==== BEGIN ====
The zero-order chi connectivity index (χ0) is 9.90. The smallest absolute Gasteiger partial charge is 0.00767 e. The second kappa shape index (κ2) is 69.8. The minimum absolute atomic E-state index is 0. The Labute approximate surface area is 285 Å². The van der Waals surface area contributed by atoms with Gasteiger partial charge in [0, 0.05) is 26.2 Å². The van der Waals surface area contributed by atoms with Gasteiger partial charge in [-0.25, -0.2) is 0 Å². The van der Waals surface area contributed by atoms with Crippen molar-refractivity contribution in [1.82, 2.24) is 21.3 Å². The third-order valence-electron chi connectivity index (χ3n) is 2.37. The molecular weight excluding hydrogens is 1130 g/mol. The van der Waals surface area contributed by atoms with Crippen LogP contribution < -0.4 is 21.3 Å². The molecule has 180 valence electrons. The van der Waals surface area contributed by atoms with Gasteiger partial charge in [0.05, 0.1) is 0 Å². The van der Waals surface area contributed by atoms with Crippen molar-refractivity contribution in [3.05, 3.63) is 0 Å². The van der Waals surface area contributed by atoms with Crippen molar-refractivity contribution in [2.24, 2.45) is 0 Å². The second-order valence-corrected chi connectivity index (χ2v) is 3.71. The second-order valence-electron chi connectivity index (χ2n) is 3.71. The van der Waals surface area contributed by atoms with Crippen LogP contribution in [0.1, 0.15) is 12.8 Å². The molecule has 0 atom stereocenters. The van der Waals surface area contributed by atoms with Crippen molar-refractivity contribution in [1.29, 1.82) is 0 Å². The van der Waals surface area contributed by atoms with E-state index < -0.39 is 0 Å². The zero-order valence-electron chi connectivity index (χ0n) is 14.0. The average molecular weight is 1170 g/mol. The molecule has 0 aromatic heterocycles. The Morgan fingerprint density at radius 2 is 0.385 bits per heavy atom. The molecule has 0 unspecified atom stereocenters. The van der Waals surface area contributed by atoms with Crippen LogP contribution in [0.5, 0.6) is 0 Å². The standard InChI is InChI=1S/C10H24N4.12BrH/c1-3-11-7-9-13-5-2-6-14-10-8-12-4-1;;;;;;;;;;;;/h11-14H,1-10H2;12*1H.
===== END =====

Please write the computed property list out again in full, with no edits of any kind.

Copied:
The zero-order chi connectivity index (χ0) is 9.90. The smallest absolute Gasteiger partial charge is 0.00767 e. The second kappa shape index (κ2) is 69.8. The minimum absolute atomic E-state index is 0. The Labute approximate surface area is 285 Å². The van der Waals surface area contributed by atoms with Gasteiger partial charge in [0, 0.05) is 26.2 Å². The van der Waals surface area contributed by atoms with Gasteiger partial charge in [-0.25, -0.2) is 0 Å². The van der Waals surface area contributed by atoms with Crippen molar-refractivity contribution in [1.82, 2.24) is 21.3 Å². The third-order valence-electron chi connectivity index (χ3n) is 2.37. The molecular weight excluding hydrogens is 1130 g/mol. The van der Waals surface area contributed by atoms with Crippen LogP contribution < -0.4 is 21.3 Å². The molecule has 180 valence electrons. The van der Waals surface area contributed by atoms with Gasteiger partial charge in [0.05, 0.1) is 0 Å². The van der Waals surface area contributed by atoms with Crippen molar-refractivity contribution in [3.05, 3.63) is 0 Å². The van der Waals surface area contributed by atoms with Crippen molar-refractivity contribution in [2.24, 2.45) is 0 Å². The second-order valence-corrected chi connectivity index (χ2v) is 3.71. The second-order valence-electron chi connectivity index (χ2n) is 3.71. The van der Waals surface area contributed by atoms with Crippen LogP contribution in [0.1, 0.15) is 12.8 Å². The molecule has 0 atom stereocenters. The van der Waals surface area contributed by atoms with Crippen molar-refractivity contribution in [1.29, 1.82) is 0 Å². The van der Waals surface area contributed by atoms with E-state index < -0.39 is 0 Å². The zero-order valence-electron chi connectivity index (χ0n) is 14.0. The average molecular weight is 1170 g/mol. The molecule has 0 aromatic heterocycles. The Morgan fingerprint density at radius 2 is 0.385 bits per heavy atom. The molecule has 0 unspecified atom stereocenters. The van der Waals surface area contributed by atoms with Crippen LogP contribution in [0.5, 0.6) is 0 Å². The standard InChI is InChI=1S/C10H24N4.12BrH/c1-3-11-7-9-13-5-2-6-14-10-8-12-4-1;;;;;;;;;;;;/h11-14H,1-10H2;12*1H.